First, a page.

Upholding India's constitutional values with a Christian response

Delegates representing about 40 religious congregations of men and women at the national workshop "Save Democracy-Save the Constitution" gathered Oct. 12-14, 2023, in Travandrum, Kerala state, India. (Courtesy of Dorothy Fernandes)

Delegates representing about 40 religious congregations of men and women at the national workshop "Save Democracy-Save the Constitution" gathered Oct. 12-14, 2023, in Travandrum, Kerala state, India. (Courtesy of Dorothy Fernandes)

by Dorothy Fernandes


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The Forum of Religious for Justice and Peace, a solidarity group of religious women and men established in 1987, has been actively working for justice in the church and society at large. Our membership is deeply engaged at the grassroots level with communities on the periphery, taking up their issues for the cause of justice. Recently, we organized a national workshop Oct. 12-14, 2023, in Trivandrum, Kerala.

The workshop was attended by about 80 delegates representing 40 religious congregations of men and women from 12 states of India. Focused on the theme "Save Democracy-Save the Constitution," the workshop aimed to reflect on the country’s scenario and the threat to our sacred document — the constitution of India.

The regents of the Franciscan congregation set the tone for the workshop with a powerful skit, capturing the theme effectively. Despite witnessing this daily, the display provided a perspective that left the delegates speechless and gave us the impetus to deliberate and reflect together.

Renowned figures, like Msgr. Eugene Pereira, vicar general of the Latin Diocese of Trivandrum; John Dayal, a Christian activist and renowned journalist; the Rev. Valson Thampu, retired principal of St. Stephen’s College, Delhi; and Vinod K. Jose, renowned freelance journalist associated with The Caravan, shed light on the current scenario, inviting us to a deeper reflection. Group discussions offered the opportunity for each delegate to share insights and be enriched by the wisdom of others. It also opened the doors to new thinking; the changing scenario in the country invites us to enlarge our scope of influence, to become truth seekers, and be authentic in our search. 

The workshop presented four formulas as a way forward: focus on investigating problems; negotiate by facing and engaging with challenges; devise creative, flexible action; and regroup to assess what works and strategize accordingly.

Direct engagements included a presentation on the threats faced by coastal Indigenous people, emphasizing the threat of the capitalist corporate governments to their livelihoods. The presenter was born on the coastal area and has pursued his studies to prove that the sea and the coast belongs to the Indigenous people.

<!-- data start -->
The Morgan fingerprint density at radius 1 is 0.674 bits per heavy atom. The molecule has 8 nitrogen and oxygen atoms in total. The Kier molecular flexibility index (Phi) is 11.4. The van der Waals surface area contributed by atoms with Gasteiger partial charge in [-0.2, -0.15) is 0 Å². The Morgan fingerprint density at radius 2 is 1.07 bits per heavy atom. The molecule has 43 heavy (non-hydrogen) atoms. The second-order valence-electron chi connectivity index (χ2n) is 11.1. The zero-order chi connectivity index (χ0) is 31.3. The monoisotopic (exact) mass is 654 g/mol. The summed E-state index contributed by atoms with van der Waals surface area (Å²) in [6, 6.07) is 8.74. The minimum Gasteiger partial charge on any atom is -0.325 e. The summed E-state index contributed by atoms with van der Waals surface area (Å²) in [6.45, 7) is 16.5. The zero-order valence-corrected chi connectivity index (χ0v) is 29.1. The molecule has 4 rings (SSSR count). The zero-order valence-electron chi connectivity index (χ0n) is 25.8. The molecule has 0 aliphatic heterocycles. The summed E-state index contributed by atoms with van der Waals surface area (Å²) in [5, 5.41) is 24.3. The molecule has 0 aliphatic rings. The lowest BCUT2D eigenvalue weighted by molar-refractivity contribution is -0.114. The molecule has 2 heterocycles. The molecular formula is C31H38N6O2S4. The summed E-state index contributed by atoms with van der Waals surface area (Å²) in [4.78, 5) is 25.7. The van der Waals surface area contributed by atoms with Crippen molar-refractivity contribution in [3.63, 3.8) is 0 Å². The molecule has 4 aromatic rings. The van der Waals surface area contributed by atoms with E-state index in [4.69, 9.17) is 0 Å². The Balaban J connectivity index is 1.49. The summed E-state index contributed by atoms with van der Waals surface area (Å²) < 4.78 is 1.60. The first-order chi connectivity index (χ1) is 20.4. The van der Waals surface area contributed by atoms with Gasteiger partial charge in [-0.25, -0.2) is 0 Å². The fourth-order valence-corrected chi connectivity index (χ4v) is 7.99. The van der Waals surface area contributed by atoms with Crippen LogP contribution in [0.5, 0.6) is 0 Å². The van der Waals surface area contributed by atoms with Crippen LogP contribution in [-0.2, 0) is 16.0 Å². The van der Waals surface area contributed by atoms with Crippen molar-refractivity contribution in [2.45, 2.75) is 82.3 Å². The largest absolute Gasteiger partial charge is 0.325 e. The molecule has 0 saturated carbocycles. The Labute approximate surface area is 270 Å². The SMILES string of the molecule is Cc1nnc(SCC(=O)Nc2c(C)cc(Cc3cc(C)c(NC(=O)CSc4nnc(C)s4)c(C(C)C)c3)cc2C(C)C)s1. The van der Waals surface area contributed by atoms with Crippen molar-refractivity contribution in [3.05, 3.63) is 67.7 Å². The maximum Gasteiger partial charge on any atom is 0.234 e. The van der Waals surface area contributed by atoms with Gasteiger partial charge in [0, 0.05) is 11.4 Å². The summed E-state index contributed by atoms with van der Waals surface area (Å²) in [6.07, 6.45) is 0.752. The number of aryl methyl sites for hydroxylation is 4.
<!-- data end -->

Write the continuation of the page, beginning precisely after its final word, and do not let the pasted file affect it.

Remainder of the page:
A panel of three from the Northeast highlighted the trauma and violence inflicted upon the communities in Manipur. The divide and enmity have deeply wounded the people who have become victims of violence. Manipur, in the northeast state of India, has been experiencing violence since May 3, amid allegations the violence is state-sponsored. The conflict began with a violent attack on the hill tribals, resulting in a huge loss of lives, livelihood and untold misery.

This prompted some participants to visit Manipur for an exposure and to offer support and solidarity to those suffering. Additionally, information about the World Social Forum 2024 to be held in Kathmandu, Nepal, was also shared, emphasizing the importance of immediate decisions regarding registration and accommodation.

At the end, an interview with Arundhati Roy was enriching as she discussed the state of affairs in the nation. She was very forthcoming sharing her views on Manipur, Palestine and the conflictual situation in the country. A public meeting was organized where the archbishop of Trivandrum, a Madhya Pradesh Congress member, and other dignitaries endorsed the need to uphold the constitutional values. 

The three-day workshop compelled the delegates to work towards a strategic, time-bound action plan — something to take back home to share with the other members of their units. This was acknowledged as a do-or-die situation, and was agreed upon by all the delegates. Subsequently, the delegates returned to work vigorously during the next six months. Further, they were motivated to work with other groups and civil society organizations, aiming to network and bring forward the dream of preserving our nation's secular, socialist inclusive approach — the ethos of our country.

This program has instilled in the participants the belief that even a small group of committed individuals can bring about the necessary changes for a harmonious society. The upcoming general elections in the country, scheduled for May 2024, are crucial for the future of India. A campaign is underway to save the democratic values of the country. We hope and pray that the efforts of the secular-minded people will bear fruit for future generations.

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